On March 26 and 28 Egyptians will be called to the polls to choose the President of the Republic. If we had to describe in one word a process which can hardly be termed “electoral,” the word that comes immediately to mind is “farce,” a theatrical performance mingling ridicule and hypocrisy. The stage has been carefully cleared of all the actors who might overshadow the star, President Abdel Fattah el-Sisi, candidate for his own succession.
Thus countless politicians have been disqualified on the most far-fetched pretexts. And, first of all, there was former Prime Minister Ahmed Shafik who scored 48% in the 2012 presidential run-off—the only democratic election the country has ever known—against Mohamed Morsi, of the Muslim Brotherhood. Having declared his candidacy in Abu Dhabi where he had taken refuge, he was bundled into a plane for Cairo, where it took several weeks of “friendly persuasion” to make him withdraw.
At the beginning of January, the former chief of staff (2005-2012) Sami Anan declared his intention to run. It wasn’t a good idea: he was arrested and jailed, in spite of an unwritten law that former generals never go to prison. Colonel Ahmed Konsawa was also sentenced to five years in prison by a military court for having dared to put forward his candidacy. Under these conditions the last remaining hopefuls, Muhammad Anwar el-Sadat —the former president’s nephew, who was not even allowed to hold a press conference—and Khaled Ali, a left-wing lawyer, withdrew from what is obviously a rigged election.
The second act of this farce took place a few days before the close of nominations. Sisi found himself in the embarrassing situation of having to stand without any competition, which was likely to demobilize an electorate already reluctant to go to the polls. When American vice-president Mike Pense visited Cairo in January, he confirmed that the US was in favor of a second term for Sisi, but only if he was not the only candidate. So at the end of January there were a series of behind-the-scenes maneuvers which caused hilarity on the social networks but were never mentioned in the official media, which make the Pravda of Brejnev’s day resemble a haven of pluralism by comparison.
At first, the choice of the authorities, or rather the muhabarat, the police services who handle such inglorious tasks, was El-Sayyid El-Badawi, a leader of the Neo-Wafd, successor of a nationalist party. The man agreed to run but a wind of revolt rose from the ranks of the old party and its leadership refused to accept this diktat, all the more absurd as it had already endorsed Sisi’s candidacy. Time was running out and the political police settled for an obscure politician, Mostafa Musa, providing him just a few minutes before the nominations were closed with the required signatures of twenty-seven MPs. And the new candidate had hastily to delete from his Facebook account his message in support of. . . President Sisi!
These maneuvers prompted a burst of activity from a rather moribund opposition which decided to unite for the first time since 2013. On 30 January, a half-dozen parties and 150 cadres and activists, including Khaled Ali, Abdel Moneim Aboul Fotouh, head of the Party for a Strong Egypt, Hamdeen Sabbahi, head of a Nasserite party, and Muhammad Anwar el-Sadat called for a boycott of this electoral farce. The result was not long in coming: Aboul Fotouh1 was thrown into prison and his party should soon be dissolved.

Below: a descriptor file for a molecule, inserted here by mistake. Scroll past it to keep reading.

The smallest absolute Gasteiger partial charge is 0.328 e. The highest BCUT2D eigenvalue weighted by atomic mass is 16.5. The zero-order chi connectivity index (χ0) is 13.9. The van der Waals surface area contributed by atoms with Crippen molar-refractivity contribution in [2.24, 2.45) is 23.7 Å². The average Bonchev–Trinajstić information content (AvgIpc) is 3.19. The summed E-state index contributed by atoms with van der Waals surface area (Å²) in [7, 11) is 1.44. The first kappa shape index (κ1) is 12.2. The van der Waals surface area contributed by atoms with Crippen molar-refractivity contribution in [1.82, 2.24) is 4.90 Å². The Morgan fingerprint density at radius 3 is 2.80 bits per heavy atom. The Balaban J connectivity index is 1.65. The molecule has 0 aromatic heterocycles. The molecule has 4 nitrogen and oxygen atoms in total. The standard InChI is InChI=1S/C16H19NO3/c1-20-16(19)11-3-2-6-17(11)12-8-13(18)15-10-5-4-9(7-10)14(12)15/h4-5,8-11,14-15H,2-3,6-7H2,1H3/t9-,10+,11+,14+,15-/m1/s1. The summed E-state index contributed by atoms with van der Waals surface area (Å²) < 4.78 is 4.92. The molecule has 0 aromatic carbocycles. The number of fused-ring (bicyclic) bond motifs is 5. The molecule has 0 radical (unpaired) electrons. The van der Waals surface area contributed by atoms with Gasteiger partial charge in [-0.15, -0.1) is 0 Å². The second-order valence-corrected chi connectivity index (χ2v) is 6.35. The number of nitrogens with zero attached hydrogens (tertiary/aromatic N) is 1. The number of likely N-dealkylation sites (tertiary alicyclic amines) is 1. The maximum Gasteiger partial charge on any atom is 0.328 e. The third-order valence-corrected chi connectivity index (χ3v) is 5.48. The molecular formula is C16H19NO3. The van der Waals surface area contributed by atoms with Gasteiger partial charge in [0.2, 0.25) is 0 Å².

For anyone who still didn’t understand, Sisi himself declared on February 1: “Be careful. What happened seven or eight years ago [the 2011 revolution] won’t happen again. What didn’t work then, won’t work now (. . .) Those who want to ruin Egypt will have to deal with me. Even if it costs me my life, even if it takes the army.”2 In September 2016 the President already threatened: “We have a plan to deploy the army throughout the country in six hours to ensure the security of the State.”
After his election—though the term doesn’t really seem appropriate—the President is expected to change the Constitution which still bears a few traces of the spirit of 25 January 2011. It is said he will do away with the two-term limit on the president’s office, paving the way for a “lifetime presidency.” He will also no doubt remove the clause whereby the defense minister is appointed for ten years. This provision adopted at a time when it was meant to shield the army from the civil authorities is now quite useless or even dangerous: the current Defense Minister, Sedki Sobhy is thought to be one of the last senior officers likely to stand in the way of Sisi’s power seizure, which has involved a purge beginning with the replacement of the military chief of staff in October 2017 and including the recent dismissal of the head of General Intelligence in January 2018, replaced by Sisi’s personal Chief of Staff. The President’s circle of trust is shrinking dangerously.
On January 24, an editorial in The Washington Post was headed: “The Egyptian dictator is no friend of the United States.” He is, on the other hand, a “friend of France,” his largest supplier of weapons. Playing host to Sisi in the Elysée on 24 October 2017, Emmanuel Macron declared he did not want to “give lessons” to his counterpart concerning human rights. In 2005, following a presidential election won by Hosni Mubarak with 99% of the vote, Jacques Chirac sent a congratulatory wire to the lucky winner. When people criticized this gesture, his answer was that Mubarak was “a great statesman of the Middle East” and that “despotism was the form of political organization best-suited to Arab culture.”3 No doubt about it, Emmanuel Macron’s new vision bears an uncanny resemblance to the old one.